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The Kawai ES-100 weighs in at only 33 pounds, making it highly portable. Along with easy handling, the 88-keys are of Advanced Hammer Action (AHA) IV-F graded hammer action that feels great underneath the fingertips. More at

The Yamaha P-115 weights about 26 pounds, which makes it even better for transport. It’s also part of Yamaha’s P series, automatically qualifying it as a portable digital piano. The keyboard features 88-weighted keys using Graded Hammer Standard and a matte finish on the black keys. The touch alone and look is great on the P-115, but I’m not sure if it’s enough to beat the Kawai ES-100 and it’s great sound and feel.
The F-10H damper pedal that accompanies the Kawai ES-100 is extremely solid, too. It’s a heavy-duty piano-style pedal that accommodates half-pedal functionality. Pedals aren’t extremely important to everyone, but for those who like to add depth to their pieces and truly take advantage of polyphony, this is a great additional product that comes in the box with your digital piano.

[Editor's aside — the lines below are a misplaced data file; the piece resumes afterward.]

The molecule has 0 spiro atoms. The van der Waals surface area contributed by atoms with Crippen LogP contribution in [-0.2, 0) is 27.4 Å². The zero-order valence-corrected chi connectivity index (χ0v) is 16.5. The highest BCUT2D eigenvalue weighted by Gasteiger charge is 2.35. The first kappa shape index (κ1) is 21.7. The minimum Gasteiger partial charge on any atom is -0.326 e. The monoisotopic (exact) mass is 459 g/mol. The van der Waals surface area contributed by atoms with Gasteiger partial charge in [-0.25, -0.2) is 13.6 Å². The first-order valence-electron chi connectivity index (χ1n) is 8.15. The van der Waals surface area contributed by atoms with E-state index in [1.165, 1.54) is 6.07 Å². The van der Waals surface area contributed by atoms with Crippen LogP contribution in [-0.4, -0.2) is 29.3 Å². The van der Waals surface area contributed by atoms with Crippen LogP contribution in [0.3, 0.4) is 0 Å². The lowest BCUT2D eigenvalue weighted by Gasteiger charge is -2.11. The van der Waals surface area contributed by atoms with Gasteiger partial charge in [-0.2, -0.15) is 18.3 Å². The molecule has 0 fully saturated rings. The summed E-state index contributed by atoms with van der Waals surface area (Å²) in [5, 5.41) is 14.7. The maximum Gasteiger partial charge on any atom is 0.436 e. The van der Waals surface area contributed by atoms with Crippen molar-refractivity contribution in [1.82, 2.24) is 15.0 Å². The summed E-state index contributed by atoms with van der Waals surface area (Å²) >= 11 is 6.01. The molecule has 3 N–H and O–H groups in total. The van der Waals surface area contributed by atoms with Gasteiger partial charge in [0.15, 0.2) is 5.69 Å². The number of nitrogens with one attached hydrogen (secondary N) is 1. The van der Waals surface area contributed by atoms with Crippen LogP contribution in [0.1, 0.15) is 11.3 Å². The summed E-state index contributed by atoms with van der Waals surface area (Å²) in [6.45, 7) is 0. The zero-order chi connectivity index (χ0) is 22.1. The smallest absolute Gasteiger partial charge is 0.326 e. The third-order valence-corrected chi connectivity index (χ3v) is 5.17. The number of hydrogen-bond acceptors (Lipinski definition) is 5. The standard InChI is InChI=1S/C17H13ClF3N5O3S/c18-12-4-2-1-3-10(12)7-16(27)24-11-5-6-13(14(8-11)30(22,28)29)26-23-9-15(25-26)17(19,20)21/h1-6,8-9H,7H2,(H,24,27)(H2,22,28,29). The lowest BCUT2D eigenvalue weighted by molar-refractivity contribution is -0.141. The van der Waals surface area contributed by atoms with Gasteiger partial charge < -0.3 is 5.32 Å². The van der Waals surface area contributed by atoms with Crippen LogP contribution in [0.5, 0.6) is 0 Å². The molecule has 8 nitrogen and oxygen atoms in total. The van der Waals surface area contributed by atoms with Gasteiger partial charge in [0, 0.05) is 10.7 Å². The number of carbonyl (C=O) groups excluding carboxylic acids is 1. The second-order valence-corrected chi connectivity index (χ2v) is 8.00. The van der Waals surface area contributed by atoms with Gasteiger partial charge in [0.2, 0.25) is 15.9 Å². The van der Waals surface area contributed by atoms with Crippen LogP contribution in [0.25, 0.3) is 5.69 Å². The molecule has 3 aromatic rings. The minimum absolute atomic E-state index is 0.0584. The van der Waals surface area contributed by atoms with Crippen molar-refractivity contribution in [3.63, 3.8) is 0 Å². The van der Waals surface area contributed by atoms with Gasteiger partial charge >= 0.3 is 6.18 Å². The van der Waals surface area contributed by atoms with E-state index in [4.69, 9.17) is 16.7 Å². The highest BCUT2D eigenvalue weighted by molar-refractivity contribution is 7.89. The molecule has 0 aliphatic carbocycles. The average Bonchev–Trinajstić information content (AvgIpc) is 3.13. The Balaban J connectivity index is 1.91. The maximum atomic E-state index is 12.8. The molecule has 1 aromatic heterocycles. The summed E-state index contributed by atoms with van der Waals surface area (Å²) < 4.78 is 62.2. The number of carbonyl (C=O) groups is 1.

The P-115, however, offers MIDI and USB ports that are not available on the ES-100. There’s also a feature called the “Digital Piano Controller” app for iOS devices that allow the player to control the keyboard from their preferred device. Even though the ES-100 doesn’t offer this feature, keep in mind that the P-115’s connectivity options are not wireless. More at

Another performance feature that gigging musicians would benefit from on the P-115 is the “sound boost” feature that adds treble to your passages. Anyone that’s performed with a live band can admit to losing their presence in the sound from time to time. With this feature, the piano will effectively cut through the surrounding instruments for more of a impactful presence.
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